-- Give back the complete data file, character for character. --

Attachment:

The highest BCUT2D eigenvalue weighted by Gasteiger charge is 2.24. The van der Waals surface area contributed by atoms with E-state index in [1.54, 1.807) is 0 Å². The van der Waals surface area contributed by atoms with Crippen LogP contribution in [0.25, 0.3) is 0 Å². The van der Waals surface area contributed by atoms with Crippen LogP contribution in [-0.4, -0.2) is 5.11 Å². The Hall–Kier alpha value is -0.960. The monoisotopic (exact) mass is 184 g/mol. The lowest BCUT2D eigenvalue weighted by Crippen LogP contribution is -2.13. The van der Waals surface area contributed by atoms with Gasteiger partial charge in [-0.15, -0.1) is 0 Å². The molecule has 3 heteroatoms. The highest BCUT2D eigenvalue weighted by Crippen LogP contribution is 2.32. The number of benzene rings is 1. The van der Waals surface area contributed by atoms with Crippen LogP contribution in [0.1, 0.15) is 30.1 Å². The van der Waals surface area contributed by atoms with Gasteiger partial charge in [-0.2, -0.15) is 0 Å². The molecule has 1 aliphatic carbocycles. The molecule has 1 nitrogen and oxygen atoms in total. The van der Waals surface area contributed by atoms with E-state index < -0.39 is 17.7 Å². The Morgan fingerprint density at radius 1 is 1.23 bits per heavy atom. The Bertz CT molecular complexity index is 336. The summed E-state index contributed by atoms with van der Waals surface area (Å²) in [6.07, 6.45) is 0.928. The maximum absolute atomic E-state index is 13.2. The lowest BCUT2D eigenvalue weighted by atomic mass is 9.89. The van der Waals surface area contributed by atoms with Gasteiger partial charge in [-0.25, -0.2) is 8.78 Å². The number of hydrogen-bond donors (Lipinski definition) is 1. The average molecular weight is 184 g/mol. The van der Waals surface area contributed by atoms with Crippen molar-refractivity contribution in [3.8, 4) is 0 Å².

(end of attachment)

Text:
The highest BCUT2D eigenvalue weighted by Gasteiger charge is 2.24. The van der Waals surface area contributed by atoms with E-state index in [1.54, 1.807) is 0 Å². The van der Waals surface area contributed by atoms with Crippen LogP contribution in [0.25, 0.3) is 0 Å². The van der Waals surface area contributed by atoms with Crippen LogP contribution in [-0.4, -0.2) is 5.11 Å². The Hall–Kier alpha value is -0.960. The monoisotopic (exact) mass is 184 g/mol. The lowest BCUT2D eigenvalue weighted by Crippen LogP contribution is -2.13. The van der Waals surface area contributed by atoms with Gasteiger partial charge in [-0.15, -0.1) is 0 Å². The molecule has 3 heteroatoms. The highest BCUT2D eigenvalue weighted by Crippen LogP contribution is 2.32. The number of benzene rings is 1. The van der Waals surface area contributed by atoms with Crippen LogP contribution in [0.1, 0.15) is 30.1 Å². The van der Waals surface area contributed by atoms with Gasteiger partial charge in [-0.2, -0.15) is 0 Å². The molecule has 1 aliphatic carbocycles. The molecule has 1 nitrogen and oxygen atoms in total. The van der Waals surface area contributed by atoms with E-state index < -0.39 is 17.7 Å². The Morgan fingerprint density at radius 1 is 1.23 bits per heavy atom. The Bertz CT molecular complexity index is 336. The summed E-state index contributed by atoms with van der Waals surface area (Å²) in [6.07, 6.45) is 0.928. The maximum absolute atomic E-state index is 13.2. The lowest BCUT2D eigenvalue weighted by atomic mass is 9.89. The van der Waals surface area contributed by atoms with Gasteiger partial charge in [-0.25, -0.2) is 8.78 Å². The number of hydrogen-bond donors (Lipinski definition) is 1. The average molecular weight is 184 g/mol. The van der Waals surface area contributed by atoms with Crippen molar-refractivity contribution in [3.8, 4) is 0 Å².